A Simple Way Teachers Can Learn To Make Apps

ibooksaIf you wish to create a multi-touch iOS app for the iPhone or iPad, then you will need to know how to use xCode (Apple development software) and the programming language Objective-C. While this is a bold endeavor, it is a massive time and learning commitment that most teachers can’t make.

The average teacher with a creative idea for an app that supports learning may never see it come to fruition due to lack of know-how or lack of resources to invest in its development. Enter iBooks Author.

iBooks Author is Apple’s standard for e-publishing. It is free in the Mac app store and is everything but ‘standard’ when it comes to delivering a polished interactive iBook. The WYSIWYG interface makes it easy to drag and drop text, images, media, and interactive elements on to it’s pages and export a multi-touch book with a push of a button.

While digital books may not be the app envisioned by the teacher, they offer an ‘app-like’ feel of interaction and hold great potential for creating a dynamic learning experience that fosters multiple styles of learning.

The Dawn Of A New Era

ibooks-author-templatesLast year I wrote an article about teachers beginning to author their own multi-touch ‘textbooks’ with iBooks Author. Last summer saw over 200 educators participate in the iBooks Author Hackathon where they learned to create multi-touch books for education. Projects ranging from audio-enhanced books on Mandarin to video-enhanced books on Algebra 1 were collaborated on and developed.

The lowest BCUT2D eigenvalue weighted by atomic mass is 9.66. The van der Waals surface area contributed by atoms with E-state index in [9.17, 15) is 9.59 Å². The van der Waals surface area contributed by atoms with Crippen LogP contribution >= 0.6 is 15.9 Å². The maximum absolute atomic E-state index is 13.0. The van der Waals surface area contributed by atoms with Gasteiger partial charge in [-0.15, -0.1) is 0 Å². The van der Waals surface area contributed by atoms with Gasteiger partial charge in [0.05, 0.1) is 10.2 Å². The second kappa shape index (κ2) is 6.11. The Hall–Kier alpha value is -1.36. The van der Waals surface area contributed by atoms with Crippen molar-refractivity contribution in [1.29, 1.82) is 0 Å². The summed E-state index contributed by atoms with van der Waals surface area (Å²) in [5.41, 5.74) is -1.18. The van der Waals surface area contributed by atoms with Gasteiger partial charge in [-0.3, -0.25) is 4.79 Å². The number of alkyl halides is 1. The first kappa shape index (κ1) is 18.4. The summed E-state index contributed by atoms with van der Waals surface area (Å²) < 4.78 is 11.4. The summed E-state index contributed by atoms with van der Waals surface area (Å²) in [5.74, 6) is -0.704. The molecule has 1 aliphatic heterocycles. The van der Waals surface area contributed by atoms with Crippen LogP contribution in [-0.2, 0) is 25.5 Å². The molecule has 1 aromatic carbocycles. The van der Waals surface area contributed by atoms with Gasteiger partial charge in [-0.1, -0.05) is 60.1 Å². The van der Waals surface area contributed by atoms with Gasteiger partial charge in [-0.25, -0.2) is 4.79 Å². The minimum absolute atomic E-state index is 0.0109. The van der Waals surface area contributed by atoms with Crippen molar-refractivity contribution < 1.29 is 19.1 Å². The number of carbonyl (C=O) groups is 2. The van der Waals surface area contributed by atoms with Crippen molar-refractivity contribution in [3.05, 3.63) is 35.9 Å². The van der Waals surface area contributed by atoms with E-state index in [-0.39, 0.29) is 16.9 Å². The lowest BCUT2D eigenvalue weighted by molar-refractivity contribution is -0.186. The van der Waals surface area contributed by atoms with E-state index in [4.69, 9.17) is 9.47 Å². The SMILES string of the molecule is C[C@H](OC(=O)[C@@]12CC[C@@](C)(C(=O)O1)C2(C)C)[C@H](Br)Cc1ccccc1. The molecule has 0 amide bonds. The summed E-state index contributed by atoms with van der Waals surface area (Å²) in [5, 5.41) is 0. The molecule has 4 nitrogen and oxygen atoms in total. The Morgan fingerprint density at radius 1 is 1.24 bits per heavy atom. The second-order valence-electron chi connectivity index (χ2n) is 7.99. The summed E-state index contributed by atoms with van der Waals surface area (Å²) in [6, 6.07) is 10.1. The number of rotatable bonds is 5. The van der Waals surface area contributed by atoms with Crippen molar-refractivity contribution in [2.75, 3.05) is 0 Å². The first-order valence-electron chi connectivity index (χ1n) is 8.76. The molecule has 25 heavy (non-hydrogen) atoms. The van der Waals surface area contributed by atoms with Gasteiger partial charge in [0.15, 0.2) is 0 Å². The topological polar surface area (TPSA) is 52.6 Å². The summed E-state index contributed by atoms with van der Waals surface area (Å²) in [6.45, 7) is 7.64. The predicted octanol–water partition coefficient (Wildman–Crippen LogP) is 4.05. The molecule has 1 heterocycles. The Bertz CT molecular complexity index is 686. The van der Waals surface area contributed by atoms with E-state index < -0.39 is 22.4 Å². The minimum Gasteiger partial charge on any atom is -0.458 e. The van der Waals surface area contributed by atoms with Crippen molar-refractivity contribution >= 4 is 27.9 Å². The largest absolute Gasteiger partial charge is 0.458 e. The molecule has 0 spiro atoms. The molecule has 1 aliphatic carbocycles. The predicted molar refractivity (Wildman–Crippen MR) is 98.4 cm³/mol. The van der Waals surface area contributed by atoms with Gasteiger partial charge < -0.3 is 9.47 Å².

In some cases teachers created small interactive supplements for their course and in other cases districts sent and paid teachers to create full textbooks replacements for their curriculum.

While this may raise some concerns of intellectual property and content integrity, the simple fact remains, iBooks Author is paving the way for educators to ‘program’ an interactive app-like learning experience. The learning curve of iBooks Author is no where near that of learning xCode and Objective-C. In the end, a teacher with average computer skills and access to content can create a polished multi-touch iBook for their students.

This month marks the two-year anniversary of iBooks Author. It is high time that 1:1 iPad and MacBook districts start leveraging the power of open educational resources and iBooks Author to create their own multi-touch curriculum.

My hope is that in years to come, the amount choices for educational content in the iBookstore will be just as great as the amount of educational app choices in the app store.


  1. Diane Aoki

    January 20, 2014 at 2:37 pm

    I tried to search for it in the App Store and could not find it.

  2. MRM

    January 23, 2014 at 12:57 pm

    Just a caveat to PC users with an iPad. (I’m sure I’m not the only one…!) iBooks Author (mentioned above is only available for MAC–there is no iBooks Author for the iPad itself.

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